Anthony O’Neal Haye
Freemason, Journalist, Author, Poet
There have been many influential and illustrious Scottish Freemasons throughout the centuries, ever since Speculative Craft Masonry first took shape and cast its wise and benign influence over Scottish society. Indeed, there are that many, it is probably not possible to do each and every one of them justice; and perhaps the only time we ever hear of them is when a Brother, or some other interested outsider, decides to make them the subject of research interest.
Anthony O’Neal Haye is one such Freemason of whom very little - if anything at all, has been written, which is a great pity, because as well as being a senior and highly respected Freemason in his time, he was also a respected journalist and author who wrote a number of history books and books of verse; and indeed, is a past Poet Laureate of Lodge Canongate Kilwinning No. 2 in Edinburgh. It is fair to say that his Masonic and Literary interests often went hand-in-glove, as his Poetry was published by his Lodge or the Grand Lodge of Scotland. His history books also centred on the history of the Knights Templar, and he himself was a member of Lothian Preceptory No. 4 of that Masonic Order.
The first time this writer became aware of Haye was when reading an Encyclopaedic Entry concerning the Societas Rosicruciana in Civitatibus Foederatis by the Grand Archivist of that society, in which he writes:
‘In 1878 a group of senior U.S. Masons (Daniel Sutter, and Charles W. Parker) led by Charles E. Meyer (1839-1908) of Pennsylvania travelled to England and on July 25th, 1878 were initiated into the grade of Zelator at Yorkshire College at Sheffield. They applied for a Charter, but getting no response, turned to Scotland and received a Charter from the College in Edinburgh in 1879. Scotland’s Society is actually the oldest as Walter Spencer is recorded as having been initiated into the SRIS by Anthony O’Neal Haye in 1857 and there are documents in the SRIA Archives that show that both Robert Wentworth Little and William J. Hughan were initiated in 1866 and 1867 by Anthony O’Neal Haye, Magus Max; Ros. Soc. Scot. - With H.H.M. Bairnfathur, signing as Secretary. The Societas Rosicruciana in Anglia was formed in England in 1866 by Robert Wentworth Little. The SRIA later felt the need to Charter the current SRIS on October 24th, 1873’.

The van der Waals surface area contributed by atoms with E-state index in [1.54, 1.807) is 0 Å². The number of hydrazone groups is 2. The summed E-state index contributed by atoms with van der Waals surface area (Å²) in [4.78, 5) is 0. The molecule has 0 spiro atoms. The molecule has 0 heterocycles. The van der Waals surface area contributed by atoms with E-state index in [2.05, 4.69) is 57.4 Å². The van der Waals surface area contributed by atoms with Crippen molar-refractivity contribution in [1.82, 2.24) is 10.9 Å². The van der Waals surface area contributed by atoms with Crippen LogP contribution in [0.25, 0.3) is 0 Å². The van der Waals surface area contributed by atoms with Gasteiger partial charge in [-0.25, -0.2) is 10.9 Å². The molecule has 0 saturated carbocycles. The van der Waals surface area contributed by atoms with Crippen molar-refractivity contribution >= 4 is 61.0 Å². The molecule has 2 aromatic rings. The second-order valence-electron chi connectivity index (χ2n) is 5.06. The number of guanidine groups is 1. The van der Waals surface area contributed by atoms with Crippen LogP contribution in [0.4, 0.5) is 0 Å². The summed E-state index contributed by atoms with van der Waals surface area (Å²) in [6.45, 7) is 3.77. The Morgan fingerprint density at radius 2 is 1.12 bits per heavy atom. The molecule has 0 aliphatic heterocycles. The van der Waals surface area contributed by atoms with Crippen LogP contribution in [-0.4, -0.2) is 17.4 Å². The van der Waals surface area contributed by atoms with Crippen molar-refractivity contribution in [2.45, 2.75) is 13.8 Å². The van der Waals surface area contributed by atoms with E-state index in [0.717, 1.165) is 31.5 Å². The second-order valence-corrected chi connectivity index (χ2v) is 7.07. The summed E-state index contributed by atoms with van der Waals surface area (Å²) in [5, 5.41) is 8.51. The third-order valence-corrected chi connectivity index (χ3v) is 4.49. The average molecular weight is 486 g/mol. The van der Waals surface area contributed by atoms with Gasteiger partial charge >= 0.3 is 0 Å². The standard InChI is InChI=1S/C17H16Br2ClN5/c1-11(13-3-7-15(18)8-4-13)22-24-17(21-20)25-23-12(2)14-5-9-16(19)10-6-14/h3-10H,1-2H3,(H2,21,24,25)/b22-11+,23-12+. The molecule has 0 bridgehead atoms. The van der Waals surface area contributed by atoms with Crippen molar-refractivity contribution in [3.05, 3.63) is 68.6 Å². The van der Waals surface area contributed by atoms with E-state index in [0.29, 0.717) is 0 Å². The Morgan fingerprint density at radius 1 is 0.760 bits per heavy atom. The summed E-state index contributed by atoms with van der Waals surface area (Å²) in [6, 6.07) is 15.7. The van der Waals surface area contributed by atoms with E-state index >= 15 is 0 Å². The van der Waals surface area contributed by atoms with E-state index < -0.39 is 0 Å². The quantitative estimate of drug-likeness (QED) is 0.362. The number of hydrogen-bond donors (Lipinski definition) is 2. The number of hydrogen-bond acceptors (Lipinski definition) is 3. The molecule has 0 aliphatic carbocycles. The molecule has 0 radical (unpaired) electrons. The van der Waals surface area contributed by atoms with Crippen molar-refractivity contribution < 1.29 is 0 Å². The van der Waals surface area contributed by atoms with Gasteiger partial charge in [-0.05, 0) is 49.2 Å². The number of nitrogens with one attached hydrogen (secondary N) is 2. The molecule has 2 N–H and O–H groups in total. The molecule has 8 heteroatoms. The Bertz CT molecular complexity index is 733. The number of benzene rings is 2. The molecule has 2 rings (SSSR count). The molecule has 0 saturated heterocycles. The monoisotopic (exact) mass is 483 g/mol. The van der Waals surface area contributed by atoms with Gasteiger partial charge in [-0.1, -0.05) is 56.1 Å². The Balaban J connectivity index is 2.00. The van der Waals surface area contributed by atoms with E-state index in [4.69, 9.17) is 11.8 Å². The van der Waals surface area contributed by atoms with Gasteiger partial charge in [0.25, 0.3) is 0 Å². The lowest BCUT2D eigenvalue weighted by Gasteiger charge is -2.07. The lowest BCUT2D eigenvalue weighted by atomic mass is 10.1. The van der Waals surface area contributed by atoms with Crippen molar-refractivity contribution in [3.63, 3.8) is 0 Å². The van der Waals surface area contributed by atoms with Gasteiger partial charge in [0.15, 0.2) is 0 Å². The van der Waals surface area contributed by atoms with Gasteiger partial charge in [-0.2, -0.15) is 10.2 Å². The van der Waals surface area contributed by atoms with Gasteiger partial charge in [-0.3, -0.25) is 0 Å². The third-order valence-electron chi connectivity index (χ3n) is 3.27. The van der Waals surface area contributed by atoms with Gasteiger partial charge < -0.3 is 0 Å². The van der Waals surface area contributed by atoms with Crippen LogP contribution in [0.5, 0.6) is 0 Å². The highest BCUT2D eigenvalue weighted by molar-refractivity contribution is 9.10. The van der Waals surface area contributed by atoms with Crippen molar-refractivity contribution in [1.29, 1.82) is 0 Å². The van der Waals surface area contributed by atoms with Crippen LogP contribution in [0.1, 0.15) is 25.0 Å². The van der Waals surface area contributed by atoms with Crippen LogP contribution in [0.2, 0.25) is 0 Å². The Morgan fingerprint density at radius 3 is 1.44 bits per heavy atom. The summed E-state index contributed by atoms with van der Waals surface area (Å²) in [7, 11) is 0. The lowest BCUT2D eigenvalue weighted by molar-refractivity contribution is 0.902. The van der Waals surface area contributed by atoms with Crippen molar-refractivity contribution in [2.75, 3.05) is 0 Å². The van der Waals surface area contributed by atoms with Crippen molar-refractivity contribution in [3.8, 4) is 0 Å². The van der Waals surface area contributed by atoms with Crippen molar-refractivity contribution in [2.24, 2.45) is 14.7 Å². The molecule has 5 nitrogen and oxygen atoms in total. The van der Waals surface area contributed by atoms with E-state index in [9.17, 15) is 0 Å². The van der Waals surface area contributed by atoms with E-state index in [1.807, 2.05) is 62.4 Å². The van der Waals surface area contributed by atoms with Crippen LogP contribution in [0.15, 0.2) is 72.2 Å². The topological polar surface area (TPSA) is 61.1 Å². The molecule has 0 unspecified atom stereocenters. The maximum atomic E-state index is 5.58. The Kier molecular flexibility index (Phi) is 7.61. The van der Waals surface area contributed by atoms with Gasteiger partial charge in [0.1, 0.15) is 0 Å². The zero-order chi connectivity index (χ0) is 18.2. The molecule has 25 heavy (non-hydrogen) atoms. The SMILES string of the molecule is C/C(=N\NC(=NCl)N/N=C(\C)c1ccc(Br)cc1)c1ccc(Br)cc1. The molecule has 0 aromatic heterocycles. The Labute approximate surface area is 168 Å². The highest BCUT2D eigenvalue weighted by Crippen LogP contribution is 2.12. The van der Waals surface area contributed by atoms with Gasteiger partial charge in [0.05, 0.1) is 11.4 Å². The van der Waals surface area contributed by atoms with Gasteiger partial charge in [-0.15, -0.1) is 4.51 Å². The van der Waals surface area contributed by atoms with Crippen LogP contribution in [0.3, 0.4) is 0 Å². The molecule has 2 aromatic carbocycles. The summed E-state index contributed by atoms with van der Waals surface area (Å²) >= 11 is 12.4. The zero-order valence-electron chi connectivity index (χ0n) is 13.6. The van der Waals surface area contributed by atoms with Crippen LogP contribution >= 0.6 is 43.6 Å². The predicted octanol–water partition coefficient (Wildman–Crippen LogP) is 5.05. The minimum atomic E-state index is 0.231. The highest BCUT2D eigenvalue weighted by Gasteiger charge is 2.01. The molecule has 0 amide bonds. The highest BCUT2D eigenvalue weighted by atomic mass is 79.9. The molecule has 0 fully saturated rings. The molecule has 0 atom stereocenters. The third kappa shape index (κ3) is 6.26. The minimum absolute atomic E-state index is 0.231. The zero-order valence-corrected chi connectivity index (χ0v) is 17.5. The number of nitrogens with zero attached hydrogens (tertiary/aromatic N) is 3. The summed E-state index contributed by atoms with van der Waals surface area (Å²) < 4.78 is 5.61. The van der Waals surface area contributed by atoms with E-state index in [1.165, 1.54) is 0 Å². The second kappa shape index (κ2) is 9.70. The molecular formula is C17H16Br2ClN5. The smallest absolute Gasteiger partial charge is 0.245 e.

This excerpt suggests that Haye was head of a Masonic Rosicrucian Society in Scotland which was a forerunner to the present-day society, and that he effectively fast-tracked Robert Wentworth Little and William J. Hughan through the requisite Grades in order that they could return to England to institute a Society in that country. It is very likely that these men became acquainted through their other Masonic interests, and it is known that both Haye and Hughan shared an interest in composing Masonic literature.
Records show that Anthony O'Neal HAYE was born Anthony O’neil Hay on 17th May 1838 at 9, Henry Street, St. Cuthbert’s Parish, Edinburgh, to Robert Hay, a Brushmaker, and Mary Hay (nee Kay). He married Emma Louisa Kennett in Edinburgh on 26th April, 1865. His wife Emma was born in London in around 1843. The couple had a daughter Edith Annie O’Neal Haye who was born on 29th October, 1868 at Queensferry Street, Edinburgh. Edith married the German- Carl Adolph Hermann Besser in around 1890. Anthony and Emma also had a son George, who was born on 30th June, 1866. Anthony had two brothers: Alexander Tuck Hay, born 1st April, 1828 and William Hay, born, 11th August 1834, both within St. Cuthbert’s Parish, Edinburgh. Anthony Haye died prematurely in 1877 but was survived by his wife until 1891.